Did many of the disciples change to Greek names like Paul in Acts 13:9 when they ministered to Gentiles? The number of Greek names among the disciples seems strange. They don't seem to have been Hellenistic Jews. For example Philip is a Greek name and his brother Nathanael has a Hebrew name. Of course Jesus changed Peter's name from Simon to Cephas. There is virtually no information about why Saul's name changed to Paul. Is Paul not unique about this?

  • 1
    Many people in the Roman Empire had both native language and Latin or Greek names, usually based on sound correspondence but sometimes based on translation. How and why they were chosen could be a good question for History SE. Jan 24, 2021 at 14:32

2 Answers 2


Before Sha'ul is being flogged they have a examination and never does a question like “Why do you, a Hebrew have a Roman name like Paulus?” but he himself during the flogging/preparation has to tell the centurion that he is a Roman citizen, the centurion then walks back to the tribune and informs them and the tribune comes over to Sha'ul and ask if he is Roman citizen.

24the tribune ordered him to be brought into the barracks, saying that he should be examined by flogging, to find out why they were shouting against him like this. 25But when they had stretched him out for the whips, Paul said to the centurion who was standing by, “Is it lawful for you to flog a man who is a Roman citizen and uncondemned?” 26When the centurion heard this, he went to the tribune and said to him, “What are you about to do? For this man is a Roman citizen.” 27So the tribune came and said to him, “Tell me, are you a Roman citizen?” And he said, “Yes.” Acts 22:24-27 ESV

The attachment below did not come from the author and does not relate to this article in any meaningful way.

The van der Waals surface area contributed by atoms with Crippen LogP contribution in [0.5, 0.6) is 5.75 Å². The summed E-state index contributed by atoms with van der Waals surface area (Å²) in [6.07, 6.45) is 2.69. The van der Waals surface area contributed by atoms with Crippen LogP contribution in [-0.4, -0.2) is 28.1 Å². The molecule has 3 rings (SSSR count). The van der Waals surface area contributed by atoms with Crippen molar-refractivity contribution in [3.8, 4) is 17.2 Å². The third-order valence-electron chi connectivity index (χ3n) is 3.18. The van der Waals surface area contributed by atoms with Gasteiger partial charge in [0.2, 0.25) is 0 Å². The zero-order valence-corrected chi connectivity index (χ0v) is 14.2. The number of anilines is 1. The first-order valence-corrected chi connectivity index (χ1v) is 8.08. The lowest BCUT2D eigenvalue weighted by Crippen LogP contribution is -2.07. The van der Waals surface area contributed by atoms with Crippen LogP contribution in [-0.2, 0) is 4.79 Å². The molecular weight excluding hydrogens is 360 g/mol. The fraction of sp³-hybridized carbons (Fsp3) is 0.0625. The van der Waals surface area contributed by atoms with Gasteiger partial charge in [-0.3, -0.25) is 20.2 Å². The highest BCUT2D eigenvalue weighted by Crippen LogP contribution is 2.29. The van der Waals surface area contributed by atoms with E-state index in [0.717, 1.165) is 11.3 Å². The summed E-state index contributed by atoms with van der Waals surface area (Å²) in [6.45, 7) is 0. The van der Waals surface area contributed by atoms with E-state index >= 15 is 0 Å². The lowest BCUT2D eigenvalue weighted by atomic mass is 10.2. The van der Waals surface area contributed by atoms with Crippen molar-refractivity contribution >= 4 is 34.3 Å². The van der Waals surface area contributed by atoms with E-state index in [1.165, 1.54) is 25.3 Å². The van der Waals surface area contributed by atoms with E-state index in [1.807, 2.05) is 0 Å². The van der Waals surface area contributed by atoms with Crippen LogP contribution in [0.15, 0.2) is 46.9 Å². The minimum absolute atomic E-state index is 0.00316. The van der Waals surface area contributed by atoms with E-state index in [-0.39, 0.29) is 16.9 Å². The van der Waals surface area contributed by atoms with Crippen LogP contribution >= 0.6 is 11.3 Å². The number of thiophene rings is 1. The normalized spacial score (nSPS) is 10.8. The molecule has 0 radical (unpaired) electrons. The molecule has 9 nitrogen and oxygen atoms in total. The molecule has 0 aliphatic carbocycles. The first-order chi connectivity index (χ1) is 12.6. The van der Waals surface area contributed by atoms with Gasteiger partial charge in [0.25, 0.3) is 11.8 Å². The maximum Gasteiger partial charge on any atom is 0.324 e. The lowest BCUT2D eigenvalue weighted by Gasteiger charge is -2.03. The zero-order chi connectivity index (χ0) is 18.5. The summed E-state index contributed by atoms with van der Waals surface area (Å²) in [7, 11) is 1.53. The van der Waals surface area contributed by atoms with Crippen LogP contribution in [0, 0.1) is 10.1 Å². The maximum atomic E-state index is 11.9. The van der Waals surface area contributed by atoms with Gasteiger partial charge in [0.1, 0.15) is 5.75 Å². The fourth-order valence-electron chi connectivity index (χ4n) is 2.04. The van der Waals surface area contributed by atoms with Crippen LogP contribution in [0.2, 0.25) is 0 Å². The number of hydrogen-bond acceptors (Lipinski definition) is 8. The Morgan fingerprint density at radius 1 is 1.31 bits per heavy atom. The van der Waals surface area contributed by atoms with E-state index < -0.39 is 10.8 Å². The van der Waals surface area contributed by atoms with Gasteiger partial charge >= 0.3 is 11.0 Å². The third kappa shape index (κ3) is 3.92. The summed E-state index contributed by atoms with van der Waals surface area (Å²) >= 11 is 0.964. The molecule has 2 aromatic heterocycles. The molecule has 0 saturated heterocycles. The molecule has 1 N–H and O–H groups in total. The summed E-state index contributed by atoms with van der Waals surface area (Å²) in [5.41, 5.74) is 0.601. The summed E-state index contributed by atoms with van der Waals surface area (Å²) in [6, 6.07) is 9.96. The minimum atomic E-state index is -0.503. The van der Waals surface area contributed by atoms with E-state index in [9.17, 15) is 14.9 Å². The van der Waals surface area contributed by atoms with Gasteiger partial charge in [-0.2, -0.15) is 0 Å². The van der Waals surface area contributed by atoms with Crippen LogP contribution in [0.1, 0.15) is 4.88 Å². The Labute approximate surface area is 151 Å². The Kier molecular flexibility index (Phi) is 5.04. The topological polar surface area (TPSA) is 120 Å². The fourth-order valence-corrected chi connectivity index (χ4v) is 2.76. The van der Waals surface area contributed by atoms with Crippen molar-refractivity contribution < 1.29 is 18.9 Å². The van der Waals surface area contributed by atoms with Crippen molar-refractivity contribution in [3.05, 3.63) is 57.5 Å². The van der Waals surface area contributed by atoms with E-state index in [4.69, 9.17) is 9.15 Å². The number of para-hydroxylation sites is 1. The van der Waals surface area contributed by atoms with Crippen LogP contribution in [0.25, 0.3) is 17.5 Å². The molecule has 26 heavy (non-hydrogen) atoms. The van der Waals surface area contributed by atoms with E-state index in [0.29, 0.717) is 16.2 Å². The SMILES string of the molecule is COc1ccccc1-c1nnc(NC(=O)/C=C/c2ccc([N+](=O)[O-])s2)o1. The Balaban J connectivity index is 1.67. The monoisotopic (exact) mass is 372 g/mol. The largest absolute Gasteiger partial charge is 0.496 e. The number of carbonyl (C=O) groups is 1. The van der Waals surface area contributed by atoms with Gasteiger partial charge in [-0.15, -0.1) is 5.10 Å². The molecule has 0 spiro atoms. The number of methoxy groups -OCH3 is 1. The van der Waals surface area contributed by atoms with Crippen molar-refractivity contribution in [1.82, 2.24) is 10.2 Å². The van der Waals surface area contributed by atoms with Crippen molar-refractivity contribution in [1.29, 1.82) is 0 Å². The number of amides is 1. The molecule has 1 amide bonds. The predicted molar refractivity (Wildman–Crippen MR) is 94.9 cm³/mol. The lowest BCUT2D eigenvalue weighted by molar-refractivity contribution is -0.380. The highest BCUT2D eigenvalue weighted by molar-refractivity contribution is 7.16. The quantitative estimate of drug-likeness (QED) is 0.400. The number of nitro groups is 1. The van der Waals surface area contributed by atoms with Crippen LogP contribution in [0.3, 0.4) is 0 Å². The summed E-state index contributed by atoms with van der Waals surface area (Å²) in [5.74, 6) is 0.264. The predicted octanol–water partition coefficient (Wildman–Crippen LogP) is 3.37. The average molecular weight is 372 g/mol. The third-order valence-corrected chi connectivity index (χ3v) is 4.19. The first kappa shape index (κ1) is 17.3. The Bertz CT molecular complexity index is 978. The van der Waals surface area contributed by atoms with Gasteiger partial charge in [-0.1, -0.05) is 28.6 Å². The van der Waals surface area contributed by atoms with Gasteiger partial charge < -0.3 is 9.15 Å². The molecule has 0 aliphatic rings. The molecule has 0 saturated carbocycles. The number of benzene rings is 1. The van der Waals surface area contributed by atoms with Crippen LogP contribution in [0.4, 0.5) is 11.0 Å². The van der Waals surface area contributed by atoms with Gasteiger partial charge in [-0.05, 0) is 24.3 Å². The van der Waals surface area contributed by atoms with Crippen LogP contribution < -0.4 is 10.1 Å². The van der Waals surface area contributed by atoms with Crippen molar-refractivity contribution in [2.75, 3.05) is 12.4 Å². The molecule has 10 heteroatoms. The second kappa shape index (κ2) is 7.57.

I am of the believe that when he repented and followed Messiah he changed from Sha'ul to Po'ál, Pâʻal

פֹּעַל strong H6467
Pó'al - Verb, deed, act.

פָּעַל strong H6466
Pâʻal - work, works, workman Hebrew פּוֹעֵל Po'él workman a worker.

He went from being a oppressor of Christianity to a worker!

They all had Hebrew names but Timotheos (Timothy) who had a Greek father might never had one.

By Jeff Banner;


Peter’s original name, according to the Greek text is Simon son of Jonah (John 21:15). However, being a Jew, his Hebrew name would have been שמעון בן יונה (shimon ben yonah). The name שמעון (shimon, Strong's #559) means “heard.” In Mark 3:16 we are told that Yeshua (Jesus) gives Shimon the name Peter (Petros in Greek), a Greek name that has no equivalency in Hebrew. However, in John 1:42 we are told that his new name is, according to the Greek, Kephas (Cephas), not Petros (Peter). Kephas is a Greek transliteration of the Aramaic name כאפא (Kepha, pronounced kee-phah) meaning “stone.”


The New Testament does not give us any clues to his original Hebrew and Aramaic names as it does with his brother Peter, except that the Aramaic name must have meant “brave” as this is the meaning of the Greek name Andreas. While the 4th Century Aramaic Peshitta provided us Peter’s Aramaic name Kepha in Matthew 10:2, it simply transliterates the Greek name as Andraus, which means that, unlike Peter who used his Hebrew and Aramaic name, Andraus may have used his Greek name.